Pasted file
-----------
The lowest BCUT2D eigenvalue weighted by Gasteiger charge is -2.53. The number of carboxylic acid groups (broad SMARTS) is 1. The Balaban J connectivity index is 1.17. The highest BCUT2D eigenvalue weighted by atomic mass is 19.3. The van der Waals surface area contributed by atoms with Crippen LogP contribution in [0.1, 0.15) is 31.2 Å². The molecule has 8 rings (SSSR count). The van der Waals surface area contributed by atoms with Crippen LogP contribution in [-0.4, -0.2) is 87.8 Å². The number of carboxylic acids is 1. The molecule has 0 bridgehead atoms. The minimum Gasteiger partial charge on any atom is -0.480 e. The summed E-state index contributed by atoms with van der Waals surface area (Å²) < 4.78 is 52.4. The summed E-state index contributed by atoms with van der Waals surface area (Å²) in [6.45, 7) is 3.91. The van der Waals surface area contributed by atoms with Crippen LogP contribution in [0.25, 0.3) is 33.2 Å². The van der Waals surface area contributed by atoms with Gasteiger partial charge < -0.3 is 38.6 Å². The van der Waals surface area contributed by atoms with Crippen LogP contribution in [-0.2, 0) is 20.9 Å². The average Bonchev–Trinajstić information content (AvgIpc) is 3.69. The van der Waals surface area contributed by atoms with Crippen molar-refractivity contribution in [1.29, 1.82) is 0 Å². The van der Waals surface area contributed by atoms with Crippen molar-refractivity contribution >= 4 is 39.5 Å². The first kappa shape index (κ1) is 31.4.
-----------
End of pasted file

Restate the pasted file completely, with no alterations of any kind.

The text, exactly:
The lowest BCUT2D eigenvalue weighted by Gasteiger charge is -2.53. The number of carboxylic acid groups (broad SMARTS) is 1. The Balaban J connectivity index is 1.17. The highest BCUT2D eigenvalue weighted by atomic mass is 19.3. The van der Waals surface area contributed by atoms with Crippen LogP contribution in [0.1, 0.15) is 31.2 Å². The molecule has 8 rings (SSSR count). The van der Waals surface area contributed by atoms with Crippen LogP contribution in [-0.4, -0.2) is 87.8 Å². The number of carboxylic acids is 1. The molecule has 0 bridgehead atoms. The minimum Gasteiger partial charge on any atom is -0.480 e. The summed E-state index contributed by atoms with van der Waals surface area (Å²) < 4.78 is 52.4. The summed E-state index contributed by atoms with van der Waals surface area (Å²) in [6.45, 7) is 3.91. The van der Waals surface area contributed by atoms with Crippen LogP contribution in [0.25, 0.3) is 33.2 Å². The van der Waals surface area contributed by atoms with Gasteiger partial charge < -0.3 is 38.6 Å². The van der Waals surface area contributed by atoms with Crippen LogP contribution in [-0.2, 0) is 20.9 Å². The average Bonchev–Trinajstić information content (AvgIpc) is 3.69. The van der Waals surface area contributed by atoms with Crippen molar-refractivity contribution in [1.29, 1.82) is 0 Å². The van der Waals surface area contributed by atoms with Crippen molar-refractivity contribution >= 4 is 39.5 Å². The first kappa shape index (κ1) is 31.4.